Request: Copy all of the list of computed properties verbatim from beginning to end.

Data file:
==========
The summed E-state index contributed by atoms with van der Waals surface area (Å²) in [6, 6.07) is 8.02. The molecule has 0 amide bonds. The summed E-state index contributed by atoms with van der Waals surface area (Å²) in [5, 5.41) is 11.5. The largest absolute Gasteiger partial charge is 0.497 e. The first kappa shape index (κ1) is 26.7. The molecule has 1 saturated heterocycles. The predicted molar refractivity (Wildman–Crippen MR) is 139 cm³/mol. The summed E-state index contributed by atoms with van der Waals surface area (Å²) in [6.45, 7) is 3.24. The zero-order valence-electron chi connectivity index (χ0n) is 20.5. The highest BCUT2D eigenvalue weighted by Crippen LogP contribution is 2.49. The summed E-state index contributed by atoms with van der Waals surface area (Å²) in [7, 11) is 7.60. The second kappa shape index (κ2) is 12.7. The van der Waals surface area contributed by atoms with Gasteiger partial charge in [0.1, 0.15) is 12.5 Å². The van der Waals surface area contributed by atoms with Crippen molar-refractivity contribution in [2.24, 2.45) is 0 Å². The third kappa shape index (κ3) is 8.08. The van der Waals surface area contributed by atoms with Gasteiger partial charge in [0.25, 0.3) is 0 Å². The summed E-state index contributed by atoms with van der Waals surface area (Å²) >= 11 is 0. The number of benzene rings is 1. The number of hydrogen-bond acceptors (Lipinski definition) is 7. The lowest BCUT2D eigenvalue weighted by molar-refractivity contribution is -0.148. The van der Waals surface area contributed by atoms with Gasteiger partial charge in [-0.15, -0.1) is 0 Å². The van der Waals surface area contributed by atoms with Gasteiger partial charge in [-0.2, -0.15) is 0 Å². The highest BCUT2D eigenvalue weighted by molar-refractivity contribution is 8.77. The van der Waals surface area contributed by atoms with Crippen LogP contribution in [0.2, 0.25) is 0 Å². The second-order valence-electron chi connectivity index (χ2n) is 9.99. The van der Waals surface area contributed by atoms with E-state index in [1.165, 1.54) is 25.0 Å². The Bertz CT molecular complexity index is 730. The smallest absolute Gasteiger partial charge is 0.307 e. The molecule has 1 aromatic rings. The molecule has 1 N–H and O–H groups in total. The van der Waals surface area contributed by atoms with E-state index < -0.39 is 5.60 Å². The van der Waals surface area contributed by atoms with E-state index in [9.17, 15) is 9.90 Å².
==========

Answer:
The summed E-state index contributed by atoms with van der Waals surface area (Å²) in [6, 6.07) is 8.02. The molecule has 0 amide bonds. The summed E-state index contributed by atoms with van der Waals surface area (Å²) in [5, 5.41) is 11.5. The largest absolute Gasteiger partial charge is 0.497 e. The first kappa shape index (κ1) is 26.7. The molecule has 1 saturated heterocycles. The predicted molar refractivity (Wildman–Crippen MR) is 139 cm³/mol. The summed E-state index contributed by atoms with van der Waals surface area (Å²) in [6.45, 7) is 3.24. The zero-order valence-electron chi connectivity index (χ0n) is 20.5. The highest BCUT2D eigenvalue weighted by Crippen LogP contribution is 2.49. The summed E-state index contributed by atoms with van der Waals surface area (Å²) in [7, 11) is 7.60. The second kappa shape index (κ2) is 12.7. The van der Waals surface area contributed by atoms with Gasteiger partial charge in [0.1, 0.15) is 12.5 Å². The van der Waals surface area contributed by atoms with Crippen molar-refractivity contribution in [2.24, 2.45) is 0 Å². The third kappa shape index (κ3) is 8.08. The van der Waals surface area contributed by atoms with Gasteiger partial charge in [0.25, 0.3) is 0 Å². The summed E-state index contributed by atoms with van der Waals surface area (Å²) >= 11 is 0. The number of benzene rings is 1. The number of hydrogen-bond acceptors (Lipinski definition) is 7. The lowest BCUT2D eigenvalue weighted by molar-refractivity contribution is -0.148. The van der Waals surface area contributed by atoms with Gasteiger partial charge in [-0.15, -0.1) is 0 Å². The van der Waals surface area contributed by atoms with Gasteiger partial charge in [-0.2, -0.15) is 0 Å². The highest BCUT2D eigenvalue weighted by molar-refractivity contribution is 8.77. The van der Waals surface area contributed by atoms with Crippen LogP contribution in [0.2, 0.25) is 0 Å². The second-order valence-electron chi connectivity index (χ2n) is 9.99. The van der Waals surface area contributed by atoms with E-state index in [1.165, 1.54) is 25.0 Å². The Bertz CT molecular complexity index is 730. The smallest absolute Gasteiger partial charge is 0.307 e. The molecule has 1 aromatic rings. The molecule has 1 N–H and O–H groups in total. The van der Waals surface area contributed by atoms with E-state index < -0.39 is 5.60 Å². The van der Waals surface area contributed by atoms with E-state index in [9.17, 15) is 9.90 Å².